Nfld. & Labrador

New lawsuit aims to invalidate travel ban for seasonal residents

A new lawsuit aims to eliminate rules barring seasonal residents from entry into Newfoundland and Labrador during the pandemic.

Special order in place since May 15 shuts border to all seasonal residents

Lawyer Geoff Budden says the still-to-be-certified class-action suit highlights an 'inconsistency' in how COVID-19 restrictions are being applied. (Marie Isabelle Rochon/Radio-Canada)

A new class-action lawsuit aims to invalidate rules barring seasonal residents from entry into Newfoundland and Labrador during the pandemic.

The provincial government has systematically refused entry to almost all non-residents in an effort to restrict the spread of COVID-19 with a special order in place since May 15.

Lawyers Geoff Budden and Bob Buckingham, who are preparing the suit, which has not yet been certified, on behalf of an unnamed number of clients, say the rules violate the charter rights of people like Sharon and Warner Koehler, a couple from Elmira, Ont., who are the representative plaintiffs for the suit.

'Demonstrably less risky'

Budden said the suit's primary argument relies on the Koehlers's mobility rights under the Charter of Rights and Freedoms, but a statement of claim filed June 2 in Newfoundland and Labrador Supreme Court also states restrictions to interprovincial travel fall outside the province's jurisdiction.

The Koehlers have owned a house in Bay Roberts since 2008 and are prepared to self-isolate immediately upon arrival in Newfoundland, according to Budden. For the last decade, their house has also been used to operate Sea Cliff House Productions, a business "suffering economic losses" given their inability to cross the provincial border, he said.

Budden said the situation seasonal residents currently face reveals an "inconsistency" in how COVID-19 restrictions are being applied.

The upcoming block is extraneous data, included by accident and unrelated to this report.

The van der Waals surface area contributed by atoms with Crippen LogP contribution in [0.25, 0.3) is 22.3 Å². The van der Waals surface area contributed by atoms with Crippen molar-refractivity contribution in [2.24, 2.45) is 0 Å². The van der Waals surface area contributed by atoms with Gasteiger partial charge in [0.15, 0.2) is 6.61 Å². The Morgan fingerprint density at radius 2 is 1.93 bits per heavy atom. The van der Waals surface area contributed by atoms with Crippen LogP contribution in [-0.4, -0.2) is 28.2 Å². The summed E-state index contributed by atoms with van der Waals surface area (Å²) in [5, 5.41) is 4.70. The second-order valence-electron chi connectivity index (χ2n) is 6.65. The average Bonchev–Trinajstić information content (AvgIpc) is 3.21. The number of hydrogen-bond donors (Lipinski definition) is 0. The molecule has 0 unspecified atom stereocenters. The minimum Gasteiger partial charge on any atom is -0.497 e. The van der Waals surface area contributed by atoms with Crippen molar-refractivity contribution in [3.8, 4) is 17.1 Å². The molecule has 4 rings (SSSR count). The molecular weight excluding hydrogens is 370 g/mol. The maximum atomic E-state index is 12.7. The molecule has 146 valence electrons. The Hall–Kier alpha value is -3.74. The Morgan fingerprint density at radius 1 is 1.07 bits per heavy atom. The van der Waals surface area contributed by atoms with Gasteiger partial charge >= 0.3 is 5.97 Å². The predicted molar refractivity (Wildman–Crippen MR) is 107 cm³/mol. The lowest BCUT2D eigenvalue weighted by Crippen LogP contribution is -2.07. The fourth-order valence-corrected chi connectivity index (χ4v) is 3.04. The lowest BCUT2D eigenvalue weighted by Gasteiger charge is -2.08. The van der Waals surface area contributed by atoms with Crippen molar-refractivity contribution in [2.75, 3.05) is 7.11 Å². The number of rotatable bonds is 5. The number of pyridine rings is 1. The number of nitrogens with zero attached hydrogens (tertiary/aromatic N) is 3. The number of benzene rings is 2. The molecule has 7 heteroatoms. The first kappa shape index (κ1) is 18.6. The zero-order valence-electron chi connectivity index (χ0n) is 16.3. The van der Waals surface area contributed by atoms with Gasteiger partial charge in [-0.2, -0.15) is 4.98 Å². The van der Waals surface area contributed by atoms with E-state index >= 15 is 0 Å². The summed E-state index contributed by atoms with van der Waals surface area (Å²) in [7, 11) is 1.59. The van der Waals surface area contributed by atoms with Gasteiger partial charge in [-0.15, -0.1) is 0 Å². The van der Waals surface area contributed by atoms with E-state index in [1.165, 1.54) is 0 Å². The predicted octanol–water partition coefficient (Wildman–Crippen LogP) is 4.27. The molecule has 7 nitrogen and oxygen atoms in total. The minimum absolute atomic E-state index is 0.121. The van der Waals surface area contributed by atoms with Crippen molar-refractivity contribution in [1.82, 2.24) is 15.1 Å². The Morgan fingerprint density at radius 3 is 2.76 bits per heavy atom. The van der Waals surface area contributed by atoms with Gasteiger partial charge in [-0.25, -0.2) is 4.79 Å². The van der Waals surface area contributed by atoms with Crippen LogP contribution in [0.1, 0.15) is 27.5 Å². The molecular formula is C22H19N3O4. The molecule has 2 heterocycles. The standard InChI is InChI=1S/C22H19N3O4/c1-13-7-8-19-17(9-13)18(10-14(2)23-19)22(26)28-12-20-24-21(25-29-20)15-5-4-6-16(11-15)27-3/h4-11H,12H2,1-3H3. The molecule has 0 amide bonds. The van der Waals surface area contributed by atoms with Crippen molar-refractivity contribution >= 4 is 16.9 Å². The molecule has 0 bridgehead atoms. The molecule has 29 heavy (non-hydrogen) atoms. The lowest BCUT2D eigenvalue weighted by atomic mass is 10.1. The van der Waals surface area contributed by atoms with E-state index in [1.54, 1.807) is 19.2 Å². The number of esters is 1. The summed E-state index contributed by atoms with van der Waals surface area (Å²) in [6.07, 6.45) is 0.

While Newfoundland and Labrador residents, no matter their point of departure, are guaranteed entry, seasonal residents are automatically shut out, despite people like the Koehlers, for whom Budden argued travel to the province would be "demonstrably less risky."

Mobility rights infringed?

Freedom of movement, enshrined under Section 6 of the charter, guarantees citizens and permanent residents can move freely, reside and work in any province of their choosing. But those freedoms may be limited under Section 1 of the charter, a provision created to strike a balance between individual rights and broader societal interests.

Budden said the "the government clearly has has some authority" to limit rights in order to contain COVID-19.

"The question is did they exercise that authority in accordance with with Section 1," he said. "We believe they did not."

Premier Dwight Ball says the rules have been put in place to protect Newfoundlanders and Labradorians. (Government of Newfoundland and Labrador )

At Wednesday's COVID-19 briefing, Premier Dwight Ball defended the measures, arguing they remain necessary to avoid spreading the virus.

"This is put in place to protect Newfoundlanders and Labradorians, it's not about shutting people out," Ball said.

"Primarily, the biggest concern for us is stopping the spread of the virus."

2nd suit filed against province

The class action Budden and Buckingham are preparing is the second lawsuit filed against the province since the government tightened restrictions at the border. Last month, Alberta resident Kim Taylor filed suit against the province after initially being refused entry to Newfoundland and Labrador for her mother's funeral. Hearings for that suit are slated to begin the week of Aug. 4.

The class action launched by seasonal residents has not yet been certified, and Budden said given the pandemic's impact on the province's court system, it could be months before the suit goes before a judge.

He said he hopes news of a class action — and the damages the province could eventually be forced to pay — will push the provincial government to reconsider the current rules.

"We don't anticipate the court, or for that matter the lawyers, to be able to respond within timelines that would salvage the plans of so many people," Budden said.

"They can amend it. And we're calling on the government to do that out of concern for these individuals, but also out of concern for the taxpayer, who is at risk here, we believe, of substantial damages if these people are improperly denied their rights."

Budden did not give the number of clients involved in the suit to date.

"We're not talking hundreds, at this point."

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